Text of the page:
Josiah M. Anderson

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Josiah McNair Anderson
United States Representative
Member of the U.S. House of Representatives
from Tennessee's 3rd district
In office
March 4, 1849 – March 3, 1851
Personal details
Born (1807-11-29)November 29, 1807
Pikeville, Tennessee, Bledsoe County
Died November 8, 1861(1861-11-08) (aged 53)
Whitwell, Tennessee
Political party Whig
Profession lawyer

politician

Josiah McNair Anderson was an American politician and a member of the United States House of Representatives for Tennessee's 3rd congressional district.

Biography[edit]

Anderson was born near Pikeville, Tennessee in Bledsoe County on November 29, 1807. He attended the common schools, studied law, was admitted to the bar, and commenced practice in Jasper, Tennessee.

Career[edit]

From 1833 to 1837, Anderson was a member of the Tennessee House of Representatives, serving as speaker. He was a member of the Tennessee Senate from 1843 to 1845, serving as its presiding officer.[1]

Elected as a Whig to the Thirty-first United States Congress, Anderson served from March 4, 1849 to March 3, 1851.[2] He was not a successful candidate for re-election in 1850 to the Thirty-second Congress.

Anderson was a delegate from Tennessee to the peace convention of 1861, held in Washington, D.C., in an effort to devise means to prevent the impending war. He was a colonel in the Tennessee State Militia in 1861.

Death[edit]

Anderson was killed at Looneys Creek, near the present town of Whitwell, Tennessee in Marion County on November 8, 1861 (age 53 years, 344 days), just after having made a secession speech. He is interred at the Anderson Family Cemetery, seven miles southeast of Dunlap, Tennessee in Sequatchie County.[3]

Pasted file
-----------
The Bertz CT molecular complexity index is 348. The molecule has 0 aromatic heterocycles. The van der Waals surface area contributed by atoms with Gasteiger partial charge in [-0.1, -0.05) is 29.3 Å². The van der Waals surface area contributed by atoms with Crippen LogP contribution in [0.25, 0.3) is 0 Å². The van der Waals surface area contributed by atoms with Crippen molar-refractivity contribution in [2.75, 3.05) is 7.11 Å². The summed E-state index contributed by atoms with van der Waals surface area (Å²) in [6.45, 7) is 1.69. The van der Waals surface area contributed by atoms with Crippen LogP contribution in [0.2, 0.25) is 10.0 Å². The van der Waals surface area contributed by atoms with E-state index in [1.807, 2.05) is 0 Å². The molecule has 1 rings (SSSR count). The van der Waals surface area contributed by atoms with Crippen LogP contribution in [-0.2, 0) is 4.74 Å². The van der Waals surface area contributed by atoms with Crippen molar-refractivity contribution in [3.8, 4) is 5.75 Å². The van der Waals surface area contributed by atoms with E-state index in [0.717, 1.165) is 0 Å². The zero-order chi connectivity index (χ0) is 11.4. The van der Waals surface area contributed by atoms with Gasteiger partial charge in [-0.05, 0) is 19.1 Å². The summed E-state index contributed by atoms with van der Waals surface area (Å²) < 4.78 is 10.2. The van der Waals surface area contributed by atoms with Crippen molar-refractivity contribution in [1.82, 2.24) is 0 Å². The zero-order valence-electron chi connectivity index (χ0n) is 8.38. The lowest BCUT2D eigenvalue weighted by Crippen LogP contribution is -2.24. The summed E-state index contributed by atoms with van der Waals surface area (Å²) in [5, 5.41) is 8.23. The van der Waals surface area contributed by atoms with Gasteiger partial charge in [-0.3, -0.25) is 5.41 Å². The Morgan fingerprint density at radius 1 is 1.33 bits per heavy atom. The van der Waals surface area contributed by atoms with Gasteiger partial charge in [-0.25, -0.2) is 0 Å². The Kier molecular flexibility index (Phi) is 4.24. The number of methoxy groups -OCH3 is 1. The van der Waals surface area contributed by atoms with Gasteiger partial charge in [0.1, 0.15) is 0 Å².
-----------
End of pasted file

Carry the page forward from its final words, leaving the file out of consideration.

An article in the North Carolina Standard newspaper, dated Wednesday, Nov. 27, 1861, states:

Murder of Hon. Josiah M. Anderson of Tennessee - On the day of election, at or near Dunlap, Sequatchie County, Tennessee, Hon. Josiah M. Anderson was set upon by a band of Lincolnite assassins, and stabbed in the back, causing his instant death. Col. Anderson formerly represented the Knoxville District in the Congress of the United States, and was delegate from Tennessee in the "Peace Congress." His only offence for which he was so basely assassinted, was his defence of the South in conversation.

References[edit]

  1. ^ "Josiah M. Anderson". Biographical Directory of the United States Congress. Retrieved 20 March 2013. 
  2. ^ "Josiah M. Anderson". Govtrack US Congress. Retrieved 20 March 2013. 
  3. ^ "Josiah M. Anderson". The Political Graveyard. Retrieved 20 March 2013. 

External links[edit]